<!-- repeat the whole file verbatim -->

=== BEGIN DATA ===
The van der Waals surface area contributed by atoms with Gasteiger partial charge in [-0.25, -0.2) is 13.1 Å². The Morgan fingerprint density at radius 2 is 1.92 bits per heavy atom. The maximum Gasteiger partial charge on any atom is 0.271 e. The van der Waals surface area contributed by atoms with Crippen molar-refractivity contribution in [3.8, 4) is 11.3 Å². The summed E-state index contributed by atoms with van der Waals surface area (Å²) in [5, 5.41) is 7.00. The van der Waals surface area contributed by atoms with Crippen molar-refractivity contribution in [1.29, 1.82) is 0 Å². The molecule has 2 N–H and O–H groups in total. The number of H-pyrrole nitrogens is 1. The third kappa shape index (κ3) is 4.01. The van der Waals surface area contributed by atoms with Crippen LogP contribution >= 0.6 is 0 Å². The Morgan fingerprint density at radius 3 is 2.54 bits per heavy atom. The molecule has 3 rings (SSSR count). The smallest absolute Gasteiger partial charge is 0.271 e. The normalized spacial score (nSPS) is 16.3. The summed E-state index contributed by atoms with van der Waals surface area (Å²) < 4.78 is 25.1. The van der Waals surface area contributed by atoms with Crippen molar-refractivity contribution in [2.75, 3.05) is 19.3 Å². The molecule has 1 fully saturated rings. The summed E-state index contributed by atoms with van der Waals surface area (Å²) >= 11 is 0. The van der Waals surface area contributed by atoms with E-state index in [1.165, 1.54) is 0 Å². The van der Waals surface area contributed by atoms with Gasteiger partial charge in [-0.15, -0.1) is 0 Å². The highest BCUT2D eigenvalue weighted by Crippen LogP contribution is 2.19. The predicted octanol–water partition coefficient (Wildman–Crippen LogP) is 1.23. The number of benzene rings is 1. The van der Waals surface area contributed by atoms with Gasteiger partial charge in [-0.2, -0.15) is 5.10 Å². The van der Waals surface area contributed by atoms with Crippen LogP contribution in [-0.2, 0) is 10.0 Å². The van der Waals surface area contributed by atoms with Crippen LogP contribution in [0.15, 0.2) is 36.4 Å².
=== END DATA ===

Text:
The van der Waals surface area contributed by atoms with Gasteiger partial charge in [-0.25, -0.2) is 13.1 Å². The Morgan fingerprint density at radius 2 is 1.92 bits per heavy atom. The maximum Gasteiger partial charge on any atom is 0.271 e. The van der Waals surface area contributed by atoms with Crippen molar-refractivity contribution in [3.8, 4) is 11.3 Å². The summed E-state index contributed by atoms with van der Waals surface area (Å²) in [5, 5.41) is 7.00. The van der Waals surface area contributed by atoms with Crippen molar-refractivity contribution in [1.29, 1.82) is 0 Å². The molecule has 2 N–H and O–H groups in total. The number of H-pyrrole nitrogens is 1. The third kappa shape index (κ3) is 4.01. The van der Waals surface area contributed by atoms with Crippen LogP contribution >= 0.6 is 0 Å². The Morgan fingerprint density at radius 3 is 2.54 bits per heavy atom. The molecule has 3 rings (SSSR count). The smallest absolute Gasteiger partial charge is 0.271 e. The normalized spacial score (nSPS) is 16.3. The summed E-state index contributed by atoms with van der Waals surface area (Å²) < 4.78 is 25.1. The van der Waals surface area contributed by atoms with Crippen molar-refractivity contribution in [2.75, 3.05) is 19.3 Å². The molecule has 1 fully saturated rings. The summed E-state index contributed by atoms with van der Waals surface area (Å²) >= 11 is 0. The van der Waals surface area contributed by atoms with E-state index in [1.165, 1.54) is 0 Å². The van der Waals surface area contributed by atoms with Gasteiger partial charge in [-0.15, -0.1) is 0 Å². The highest BCUT2D eigenvalue weighted by Crippen LogP contribution is 2.19. The predicted octanol–water partition coefficient (Wildman–Crippen LogP) is 1.23. The number of benzene rings is 1. The van der Waals surface area contributed by atoms with Gasteiger partial charge in [-0.2, -0.15) is 5.10 Å². The van der Waals surface area contributed by atoms with Crippen LogP contribution in [-0.2, 0) is 10.0 Å². The van der Waals surface area contributed by atoms with Crippen LogP contribution in [0.15, 0.2) is 36.4 Å².